Dimitrios Sagris ◽  
Matilda Florentin ◽  
Panagiotis Tasoudis ◽  
Eleni Korompoki ◽  
Nikolaos Gatselis ◽  

Background: We aimed to investigate the potential beneficial effect of immunomodulation therapy on the thromboembolic risk in hospitalized COVID-19 patients. Methods: We searched PubMed and Scopus for randomized trials reporting the outcomes of venous thromboembolism (VTE), ischemic stroke or systemic embolism, myocardial infarction, any thromboembolic event, and all-cause mortality in COVID-19 patients treated with immunomodulatory agents. Odds ratios (OR) and 95% confidence intervals (CI) were calculated using the Mantel–Haenszel random effects method. Results: Among 8499 patients hospitalized with COVID-19, 4638 were treated with an immunomodulatory agent, 3861—with usual care only. Among the patients prescribed immunomodulatory agents, there were 1.77 VTEs per 100 patient-months compared to 2.30 among those treated with usual care (OR: 0.84, 95% CI: 0.61–1.16; I2: 0%). Among the patients who received an interleukin 6 (IL-6) antagonist, VTEs were reported in 12 among the 1075 patients compared to 20 among the 848 receiving the usual care (OR: 0.52, 95% CI: 0.22–1.20; I2: 6%). Immunomodulators as an add-on to usual care did not reduce the risk of stroke or systemic embolism (OR: 1.10, 95% CI: 0.50–2.40; I2: 0%) or of myocardial infarction (OR: 1.06, 95% CI: 0.47–2.39; I2: 0%) and there was a nonsignificant reduction in any thromboembolic event (OR: 0.86, 95% CI: 0.65–1.14; I2: 0%). Conclusions: We did not identify a statistically significant effect of immunomodulation on prevention of thromboembolic events in COVID-19. However, given the large effect estimate for VTE prevention, especially in the patients treated with IL-6 antagonists, we cannot exclude a potential effect of immunomodulation.

Emanuelle de Souza Santos ◽  
Dahara Keyse Carvalho Silva ◽  
Bruna Padilha Zurita Claro dos Reis ◽  
Breno Cardim Barreto ◽  
Carine Machado Azevedo Cardoso ◽  

Chagas disease is a parasitic infection caused by the intracellular protozoan Trypanosoma cruzi. Chronic Chagas cardiomyopathy (CCC) is the most severe manifestation of the disease, developed by approximately 20-40% of patients and characterized by occurrence of arrhythmias, heart failure and death. Despite having more than 100 years of discovery, Chagas disease remains without an effective treatment, especially for patients with CCC. Since the pathogenesis of CCC depends on a parasite-driven systemic inflammatory profile that leads to cardiac tissue damage, the use of immunomodulators has become a rational alternative for the treatment of CCC. In this context, different classes of drugs, cell therapies with dendritic cells or stem cells and gene therapy have shown potential to modulate systemic inflammation and myocarditis in CCC models. Based on that, the present review provides an overview of current reports regarding the use of immunomodulatory agents in treatment of CCC, bringing the challenges and future directions in this field.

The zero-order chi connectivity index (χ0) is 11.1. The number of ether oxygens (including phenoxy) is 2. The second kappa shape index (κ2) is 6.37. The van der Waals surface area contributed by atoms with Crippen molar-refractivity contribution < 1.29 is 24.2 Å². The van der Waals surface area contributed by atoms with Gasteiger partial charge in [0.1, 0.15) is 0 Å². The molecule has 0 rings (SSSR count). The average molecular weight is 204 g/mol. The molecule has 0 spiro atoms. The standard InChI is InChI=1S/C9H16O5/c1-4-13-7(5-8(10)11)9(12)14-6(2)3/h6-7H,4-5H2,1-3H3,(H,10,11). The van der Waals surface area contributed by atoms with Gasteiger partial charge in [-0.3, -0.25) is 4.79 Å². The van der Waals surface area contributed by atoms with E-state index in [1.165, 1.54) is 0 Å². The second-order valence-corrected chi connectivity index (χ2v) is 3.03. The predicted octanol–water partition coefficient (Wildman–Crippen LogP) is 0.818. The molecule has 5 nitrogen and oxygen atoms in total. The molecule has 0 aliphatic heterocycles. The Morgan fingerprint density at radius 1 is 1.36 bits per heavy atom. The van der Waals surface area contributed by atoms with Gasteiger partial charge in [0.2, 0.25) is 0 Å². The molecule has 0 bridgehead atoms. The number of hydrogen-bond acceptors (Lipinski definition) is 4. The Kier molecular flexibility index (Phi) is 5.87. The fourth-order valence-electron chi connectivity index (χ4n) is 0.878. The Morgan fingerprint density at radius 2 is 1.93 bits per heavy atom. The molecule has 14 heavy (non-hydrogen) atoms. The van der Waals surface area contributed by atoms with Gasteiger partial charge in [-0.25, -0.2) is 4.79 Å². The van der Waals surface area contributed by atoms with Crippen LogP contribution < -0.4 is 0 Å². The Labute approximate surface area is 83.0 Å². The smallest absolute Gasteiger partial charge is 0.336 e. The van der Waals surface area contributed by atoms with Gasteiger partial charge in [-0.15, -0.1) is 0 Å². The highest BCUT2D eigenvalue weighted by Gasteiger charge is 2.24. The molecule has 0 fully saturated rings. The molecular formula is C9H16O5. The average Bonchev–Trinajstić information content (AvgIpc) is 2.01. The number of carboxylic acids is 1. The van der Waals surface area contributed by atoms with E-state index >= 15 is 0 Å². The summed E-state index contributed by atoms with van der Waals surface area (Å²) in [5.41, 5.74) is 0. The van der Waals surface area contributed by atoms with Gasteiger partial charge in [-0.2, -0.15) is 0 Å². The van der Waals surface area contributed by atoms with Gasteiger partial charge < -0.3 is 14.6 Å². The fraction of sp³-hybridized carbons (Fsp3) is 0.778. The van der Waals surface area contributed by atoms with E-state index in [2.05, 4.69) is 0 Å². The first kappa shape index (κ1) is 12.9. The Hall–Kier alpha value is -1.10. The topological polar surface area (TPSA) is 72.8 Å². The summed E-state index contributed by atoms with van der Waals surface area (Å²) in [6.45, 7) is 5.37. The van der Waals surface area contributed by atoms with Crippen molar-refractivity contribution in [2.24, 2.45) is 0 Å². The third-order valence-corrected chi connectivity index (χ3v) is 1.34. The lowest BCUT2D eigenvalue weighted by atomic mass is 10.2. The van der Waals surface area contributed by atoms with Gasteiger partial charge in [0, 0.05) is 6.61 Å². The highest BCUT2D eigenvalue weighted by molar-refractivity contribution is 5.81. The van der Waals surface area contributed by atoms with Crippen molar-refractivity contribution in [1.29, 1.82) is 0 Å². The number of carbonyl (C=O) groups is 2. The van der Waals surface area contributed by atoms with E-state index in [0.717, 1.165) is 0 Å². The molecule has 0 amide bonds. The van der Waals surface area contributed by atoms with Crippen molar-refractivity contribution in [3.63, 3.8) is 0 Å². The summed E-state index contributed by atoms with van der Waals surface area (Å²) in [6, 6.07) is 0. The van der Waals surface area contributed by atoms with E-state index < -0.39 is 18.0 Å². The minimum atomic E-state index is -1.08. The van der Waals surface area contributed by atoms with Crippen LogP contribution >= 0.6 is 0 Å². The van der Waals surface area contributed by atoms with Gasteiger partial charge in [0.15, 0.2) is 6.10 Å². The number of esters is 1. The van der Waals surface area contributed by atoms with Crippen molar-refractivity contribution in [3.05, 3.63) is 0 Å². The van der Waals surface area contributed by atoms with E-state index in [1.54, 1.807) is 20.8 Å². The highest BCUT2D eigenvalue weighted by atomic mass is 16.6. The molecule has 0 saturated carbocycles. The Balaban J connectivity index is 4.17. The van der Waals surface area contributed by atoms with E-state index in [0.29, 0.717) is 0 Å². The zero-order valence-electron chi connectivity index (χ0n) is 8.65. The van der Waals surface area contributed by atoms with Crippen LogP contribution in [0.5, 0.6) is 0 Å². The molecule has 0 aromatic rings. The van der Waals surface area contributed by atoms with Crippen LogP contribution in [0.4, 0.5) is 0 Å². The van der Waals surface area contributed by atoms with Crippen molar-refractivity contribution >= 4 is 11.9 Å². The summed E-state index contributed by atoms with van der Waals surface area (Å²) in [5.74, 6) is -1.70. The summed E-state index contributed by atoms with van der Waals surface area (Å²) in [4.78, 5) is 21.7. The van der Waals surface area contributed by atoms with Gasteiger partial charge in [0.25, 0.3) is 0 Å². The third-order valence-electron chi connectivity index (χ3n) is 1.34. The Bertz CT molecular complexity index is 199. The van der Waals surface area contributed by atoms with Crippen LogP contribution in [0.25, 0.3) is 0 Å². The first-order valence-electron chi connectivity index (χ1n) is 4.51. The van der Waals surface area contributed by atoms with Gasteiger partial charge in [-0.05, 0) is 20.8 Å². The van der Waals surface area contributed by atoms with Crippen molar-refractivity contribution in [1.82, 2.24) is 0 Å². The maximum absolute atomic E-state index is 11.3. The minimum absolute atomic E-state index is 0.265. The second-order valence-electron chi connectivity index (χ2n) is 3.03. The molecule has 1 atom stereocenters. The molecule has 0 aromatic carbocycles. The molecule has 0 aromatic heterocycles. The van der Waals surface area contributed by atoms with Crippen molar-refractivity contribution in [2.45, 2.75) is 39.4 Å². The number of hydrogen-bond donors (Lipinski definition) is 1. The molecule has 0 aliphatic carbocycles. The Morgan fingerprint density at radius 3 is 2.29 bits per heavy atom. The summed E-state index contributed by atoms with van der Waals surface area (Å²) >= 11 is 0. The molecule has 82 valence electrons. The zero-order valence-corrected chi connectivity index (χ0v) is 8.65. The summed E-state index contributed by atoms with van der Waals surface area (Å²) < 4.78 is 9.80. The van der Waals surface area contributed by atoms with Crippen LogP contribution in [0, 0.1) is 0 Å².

2021 ◽  
Vol 4 (1) ◽  
Nobuyuki Shimizu ◽  
Tomoko Asatsuma-Okumura ◽  
Junichi Yamamoto ◽  
Yuki Yamaguchi ◽  
Hiroshi Handa ◽  

AbstractPomalidomide and lenalidomide are immunomodulatory agents that were derived from thalidomide. Cereblon (CRBN) is a common direct target of thalidomide and related compounds and works as a Cullin Ring 4 E3 ubiquitin ligase (CRL4) with DDB1, CUL4, and ROC1. The substrate specificity of CRL4CRBN is modulated by thalidomide-related compounds. While lenalidomide is approved for the treatment of several diseases including multiple myeloma, 5q- syndrome, mantle cell lymphoma, and follicular lymphoma, pomalidomide is approved only for the treatment of lenalidomide-resistant multiple myeloma. Here we show that PLZF/ZBTB16 and its fusion proteins are pomalidomide-dependent neosubstrates of CRL4CRBN. PLZF joins to RARα or potentially other partner genes, and the translocation causes leukemias, such as acute promyelocytic leukemia and T-cell acute lymphoblastic leukemia. We demonstrate that pomalidomide treatment induces PLZF-RARα degradation, resulting in antiproliferation of leukemic cells expressing PLZF-RARα. This study highlights a potential therapeutic role of pomalidomide as a degrader of leukemogenic fusion proteins.